Establishing a strong food safety culture requires leadership to make it a priority, as well as allowing teams to spend time on training. A commitment from leadership entails a statement representing corporate policy and the resources to implement these policies, including time, money, people, equipment, and training.

In order to funnel decisions down the pipeline, it’s critical for supervisors to attend meetings so they can share critical information from the meetings with employees on the factory floor. Supervisors need support from leadership to attend, as well as to spend time training employees.

Documenting when supervisors are in attendance for Food Safety team meetings and sharing meeting information with employees is an ace in the hole to demonstrate to the FDA that you are continuously improving your food safety plan and hazard analysis. In general, the more you document your good practices, the more likely you’ll have approval from regulators when it comes time for your audit.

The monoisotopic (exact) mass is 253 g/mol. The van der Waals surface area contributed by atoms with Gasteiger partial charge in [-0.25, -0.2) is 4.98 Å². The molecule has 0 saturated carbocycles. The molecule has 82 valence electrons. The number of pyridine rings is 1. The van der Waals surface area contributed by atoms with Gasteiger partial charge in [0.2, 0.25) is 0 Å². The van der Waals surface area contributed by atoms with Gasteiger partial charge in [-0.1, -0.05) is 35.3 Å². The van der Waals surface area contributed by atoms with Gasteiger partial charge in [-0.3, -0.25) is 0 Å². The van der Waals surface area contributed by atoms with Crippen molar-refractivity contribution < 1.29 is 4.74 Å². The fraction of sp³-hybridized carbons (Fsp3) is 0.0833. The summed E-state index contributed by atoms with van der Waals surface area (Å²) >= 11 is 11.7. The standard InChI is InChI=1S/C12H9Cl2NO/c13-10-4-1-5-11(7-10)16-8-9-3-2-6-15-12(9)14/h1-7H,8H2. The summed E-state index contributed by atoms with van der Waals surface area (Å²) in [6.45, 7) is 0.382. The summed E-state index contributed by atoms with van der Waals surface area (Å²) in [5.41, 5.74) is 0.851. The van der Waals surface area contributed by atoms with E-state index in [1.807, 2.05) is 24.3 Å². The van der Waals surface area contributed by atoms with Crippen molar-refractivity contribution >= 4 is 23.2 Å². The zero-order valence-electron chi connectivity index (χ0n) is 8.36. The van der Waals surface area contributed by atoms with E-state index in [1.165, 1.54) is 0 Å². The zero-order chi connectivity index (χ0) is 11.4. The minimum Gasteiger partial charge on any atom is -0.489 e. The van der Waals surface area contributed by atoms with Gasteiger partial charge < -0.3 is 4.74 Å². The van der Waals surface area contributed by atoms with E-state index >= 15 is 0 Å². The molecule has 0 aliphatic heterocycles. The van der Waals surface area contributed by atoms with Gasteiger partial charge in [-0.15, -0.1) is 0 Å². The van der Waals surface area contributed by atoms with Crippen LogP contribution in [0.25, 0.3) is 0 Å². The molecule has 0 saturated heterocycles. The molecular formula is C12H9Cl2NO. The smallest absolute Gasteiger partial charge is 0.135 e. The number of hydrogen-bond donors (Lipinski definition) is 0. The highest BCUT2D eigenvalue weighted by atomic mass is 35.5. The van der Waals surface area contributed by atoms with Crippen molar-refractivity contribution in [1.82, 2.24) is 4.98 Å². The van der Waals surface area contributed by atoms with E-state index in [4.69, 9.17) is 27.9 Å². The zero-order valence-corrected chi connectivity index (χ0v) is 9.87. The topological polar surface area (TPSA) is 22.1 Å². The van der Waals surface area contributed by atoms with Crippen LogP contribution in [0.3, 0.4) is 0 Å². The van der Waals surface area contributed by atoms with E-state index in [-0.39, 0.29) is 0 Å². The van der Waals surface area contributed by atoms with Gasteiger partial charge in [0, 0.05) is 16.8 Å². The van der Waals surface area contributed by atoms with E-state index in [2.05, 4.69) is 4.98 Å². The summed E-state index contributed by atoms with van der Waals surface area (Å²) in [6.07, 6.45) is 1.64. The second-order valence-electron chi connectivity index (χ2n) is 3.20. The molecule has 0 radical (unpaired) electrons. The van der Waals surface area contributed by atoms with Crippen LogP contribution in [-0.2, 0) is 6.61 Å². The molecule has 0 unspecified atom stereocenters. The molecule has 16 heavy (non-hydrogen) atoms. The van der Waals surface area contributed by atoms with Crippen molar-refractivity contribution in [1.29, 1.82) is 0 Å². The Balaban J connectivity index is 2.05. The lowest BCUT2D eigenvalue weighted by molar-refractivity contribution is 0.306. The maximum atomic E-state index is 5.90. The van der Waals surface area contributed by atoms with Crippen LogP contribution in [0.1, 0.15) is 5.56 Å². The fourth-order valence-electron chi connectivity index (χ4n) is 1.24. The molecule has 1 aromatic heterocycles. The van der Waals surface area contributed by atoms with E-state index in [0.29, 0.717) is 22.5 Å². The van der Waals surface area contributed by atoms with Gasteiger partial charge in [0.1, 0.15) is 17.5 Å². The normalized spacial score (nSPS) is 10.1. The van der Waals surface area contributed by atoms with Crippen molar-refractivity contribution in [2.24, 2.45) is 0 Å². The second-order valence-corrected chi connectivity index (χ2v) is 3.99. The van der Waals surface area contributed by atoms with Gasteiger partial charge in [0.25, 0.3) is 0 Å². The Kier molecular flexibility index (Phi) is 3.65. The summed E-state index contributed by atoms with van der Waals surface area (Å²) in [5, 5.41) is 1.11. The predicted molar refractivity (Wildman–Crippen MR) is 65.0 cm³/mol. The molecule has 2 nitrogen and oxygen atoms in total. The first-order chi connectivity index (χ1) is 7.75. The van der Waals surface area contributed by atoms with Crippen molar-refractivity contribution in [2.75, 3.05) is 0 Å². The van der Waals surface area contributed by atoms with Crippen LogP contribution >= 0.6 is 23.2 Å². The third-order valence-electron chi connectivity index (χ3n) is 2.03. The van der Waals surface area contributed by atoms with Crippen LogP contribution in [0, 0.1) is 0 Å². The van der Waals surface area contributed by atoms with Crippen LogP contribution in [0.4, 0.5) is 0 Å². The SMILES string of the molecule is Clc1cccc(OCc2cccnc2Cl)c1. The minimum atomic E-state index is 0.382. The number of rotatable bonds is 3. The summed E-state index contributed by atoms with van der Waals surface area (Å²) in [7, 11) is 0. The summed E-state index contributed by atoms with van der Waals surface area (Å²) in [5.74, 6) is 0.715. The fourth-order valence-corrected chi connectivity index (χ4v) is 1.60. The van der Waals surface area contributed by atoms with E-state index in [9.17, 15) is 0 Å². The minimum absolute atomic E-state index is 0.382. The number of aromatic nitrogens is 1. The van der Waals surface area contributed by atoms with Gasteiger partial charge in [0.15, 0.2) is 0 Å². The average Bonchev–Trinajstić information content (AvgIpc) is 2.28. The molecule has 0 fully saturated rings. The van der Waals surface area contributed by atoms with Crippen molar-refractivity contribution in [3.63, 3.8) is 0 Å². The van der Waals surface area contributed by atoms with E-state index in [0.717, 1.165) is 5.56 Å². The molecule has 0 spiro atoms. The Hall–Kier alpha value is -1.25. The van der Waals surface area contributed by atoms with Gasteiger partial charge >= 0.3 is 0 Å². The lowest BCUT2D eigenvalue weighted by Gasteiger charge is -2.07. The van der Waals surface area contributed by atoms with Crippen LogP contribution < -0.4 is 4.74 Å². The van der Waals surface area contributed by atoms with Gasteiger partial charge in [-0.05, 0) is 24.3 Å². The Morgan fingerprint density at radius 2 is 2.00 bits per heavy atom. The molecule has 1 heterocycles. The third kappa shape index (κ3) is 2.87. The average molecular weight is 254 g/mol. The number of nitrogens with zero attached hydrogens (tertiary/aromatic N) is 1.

I don't think I can say 'document' enough. Document, document, document.

Sam Davidson, Food Safety Director, The Acheson Group

What do I do with all the lists of hazards from regulatory agencies?

Now that you’ve assembled your Food Safety team, you need to figure out what to do with the numerous lists of hazards from regulatory agencies.

A good place to start is by identifying hazards that warrant control by performing a risk assessment that organizes all risks by their likelihood of occurrence and potential severity. A risk assessment table provides a good way to visualize what your biggest hazards are, share this information in an easy-to-understand, at-a-glance format, and of course, bolster your documentation for regulatory agencies.

Once you’ve analyzed where your biggest risks are, you can start plugging in this information to hazard analysis. The FDA provides a sample of a hazard analysis worksheet (below), and your risk assessment table will help you to adequately justify your decisions for whether a potential hazard is indeed a risk for your organization.